Detection of dermatophytes in healthy companion dogs and cats in eastern India

Document Type: Full paper (Original article)

Authors

1 Department of Veterinary Public Health, Faculty of Veterinary and Animal Sciences, West Bengal University of Animal and Fishery Sciences (WBUAFS), 37, K.B. Sarani, Belgachia, Kolkata-700 037, West Bengal, India

2 Veterinary Public Health Division, Indian Veterinary Research Institute (IVRI), Izatnagar, Bareilly, Uttar Pradesh-243 122, India

3 Department of Veterinary Microbiology, Faculty of Veterinary and Animal Sciences, West Bengal University of Animal and Fishery Sciences (WBUAFS), 37, K.B. Sarani, Belgachia, Kolkata-700 037, West Bengal, India

Abstract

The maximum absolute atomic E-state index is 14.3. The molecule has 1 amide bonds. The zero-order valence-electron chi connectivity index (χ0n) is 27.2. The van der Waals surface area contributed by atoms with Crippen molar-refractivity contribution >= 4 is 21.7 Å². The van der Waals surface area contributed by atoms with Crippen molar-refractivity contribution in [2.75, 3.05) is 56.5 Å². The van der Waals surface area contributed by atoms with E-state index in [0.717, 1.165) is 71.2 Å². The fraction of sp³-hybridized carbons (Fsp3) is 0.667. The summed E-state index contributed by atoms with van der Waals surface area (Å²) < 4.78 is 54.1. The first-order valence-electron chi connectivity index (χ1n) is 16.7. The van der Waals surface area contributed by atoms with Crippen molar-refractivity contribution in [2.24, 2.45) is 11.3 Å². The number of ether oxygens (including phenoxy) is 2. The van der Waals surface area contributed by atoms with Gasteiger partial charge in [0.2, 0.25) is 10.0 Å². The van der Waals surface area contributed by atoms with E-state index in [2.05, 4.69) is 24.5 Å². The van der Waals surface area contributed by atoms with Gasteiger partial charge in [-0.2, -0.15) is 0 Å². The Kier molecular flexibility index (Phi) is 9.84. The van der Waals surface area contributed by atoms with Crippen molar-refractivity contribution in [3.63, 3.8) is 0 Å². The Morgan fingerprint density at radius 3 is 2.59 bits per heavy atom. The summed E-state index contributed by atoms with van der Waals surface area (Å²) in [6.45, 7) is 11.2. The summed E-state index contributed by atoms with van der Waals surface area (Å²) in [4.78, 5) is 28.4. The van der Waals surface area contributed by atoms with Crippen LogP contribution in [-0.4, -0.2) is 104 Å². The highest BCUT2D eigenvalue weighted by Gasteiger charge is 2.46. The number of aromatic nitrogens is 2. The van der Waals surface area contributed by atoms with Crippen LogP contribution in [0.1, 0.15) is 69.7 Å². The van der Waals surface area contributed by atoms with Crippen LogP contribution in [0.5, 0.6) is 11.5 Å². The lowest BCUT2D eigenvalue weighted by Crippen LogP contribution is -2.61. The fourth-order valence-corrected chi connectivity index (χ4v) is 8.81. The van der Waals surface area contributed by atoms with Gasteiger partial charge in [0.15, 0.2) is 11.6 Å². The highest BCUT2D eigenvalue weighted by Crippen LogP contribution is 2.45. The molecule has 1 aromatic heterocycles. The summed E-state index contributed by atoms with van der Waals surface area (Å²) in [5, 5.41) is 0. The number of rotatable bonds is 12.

In recent times increasing occurrence of dermatophytosis, especially among the school children in eastern India was evidenced along with increased tendency of keeping companion animals such as dogs and cats. This study was undertaken to detect the occurrence of dermatophytes with antifungal susceptibility among the companion animals. A total of 1501 healthy companion animals comprising 1209 dogs and 292 cats belonged to individual owners in and around Kolkata (West Bengal, India) were examined for the evidence of dermatophytosis during 2011-2013. The collected samples were subjected to direct examination by standard KOH mount technique. The samples were inoculated into both Sabouraud dextrose agar (SDA) with 0.05% chloramphenicol and 0.5% cycloheximide and dermatophyte test medium (DTM). Each of the fungal isolate was identified based upon its colony characteristics and hyphal and conidial cells it produced. Antifungal susceptibility of the isolates was tested by broth micro dilution assay using fluconazole, ketoconazole, itraconazole, miconazole, griseofulvin and amphotericin-B antifungals. Among the 1209 samples from dogs and 292 samples from cats, 253 (20.93%) and 109 (37.33%) samples were positive for dermatophytes by direct examination. Three identified species of dermatophytes with predominant occurrence were Microsporum canis, Microsporum gypseum and Trichophyton mentagrophytes. Ketoconazole (0.06-0.5 μgm/ml), itraconazole (0.03-0.5 μgm/ml) and amphotericin-B (0.03-0.5 μgm/ml) showed lowest MIC values against M. canis, T. mentagrophytes and M. gypseum, respectively. This is the first systemic report of dermatophytes in healthy companion animals with large numbers of samples in India.

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